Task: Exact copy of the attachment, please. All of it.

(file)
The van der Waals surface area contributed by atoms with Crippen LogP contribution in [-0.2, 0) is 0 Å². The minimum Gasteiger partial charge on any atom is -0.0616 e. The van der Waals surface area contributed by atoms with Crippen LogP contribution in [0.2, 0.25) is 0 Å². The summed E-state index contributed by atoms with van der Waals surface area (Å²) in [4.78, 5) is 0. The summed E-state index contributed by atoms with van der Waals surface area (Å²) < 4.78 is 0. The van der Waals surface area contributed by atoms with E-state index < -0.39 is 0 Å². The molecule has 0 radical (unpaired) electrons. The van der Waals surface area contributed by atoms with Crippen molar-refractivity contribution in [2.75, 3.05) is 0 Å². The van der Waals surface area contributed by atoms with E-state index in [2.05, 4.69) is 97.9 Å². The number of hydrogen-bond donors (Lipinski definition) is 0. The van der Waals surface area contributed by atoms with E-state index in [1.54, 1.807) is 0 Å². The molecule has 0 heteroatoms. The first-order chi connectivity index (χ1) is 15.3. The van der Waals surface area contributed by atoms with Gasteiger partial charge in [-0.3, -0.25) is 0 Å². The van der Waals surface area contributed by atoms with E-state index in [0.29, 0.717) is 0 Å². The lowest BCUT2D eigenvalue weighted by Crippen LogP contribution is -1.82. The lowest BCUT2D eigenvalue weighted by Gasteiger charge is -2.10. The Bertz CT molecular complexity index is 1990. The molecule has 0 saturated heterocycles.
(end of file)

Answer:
The van der Waals surface area contributed by atoms with Crippen LogP contribution in [-0.2, 0) is 0 Å². The minimum Gasteiger partial charge on any atom is -0.0616 e. The van der Waals surface area contributed by atoms with Crippen LogP contribution in [0.2, 0.25) is 0 Å². The summed E-state index contributed by atoms with van der Waals surface area (Å²) in [4.78, 5) is 0. The summed E-state index contributed by atoms with van der Waals surface area (Å²) < 4.78 is 0. The van der Waals surface area contributed by atoms with E-state index < -0.39 is 0 Å². The molecule has 0 radical (unpaired) electrons. The van der Waals surface area contributed by atoms with Crippen molar-refractivity contribution in [2.75, 3.05) is 0 Å². The van der Waals surface area contributed by atoms with E-state index in [2.05, 4.69) is 97.9 Å². The number of hydrogen-bond donors (Lipinski definition) is 0. The van der Waals surface area contributed by atoms with E-state index in [1.54, 1.807) is 0 Å². The molecule has 0 heteroatoms. The first-order chi connectivity index (χ1) is 15.3. The van der Waals surface area contributed by atoms with Gasteiger partial charge in [-0.3, -0.25) is 0 Å². The van der Waals surface area contributed by atoms with E-state index in [0.29, 0.717) is 0 Å². The lowest BCUT2D eigenvalue weighted by Crippen LogP contribution is -1.82. The lowest BCUT2D eigenvalue weighted by Gasteiger charge is -2.10. The Bertz CT molecular complexity index is 1990. The molecule has 0 saturated heterocycles.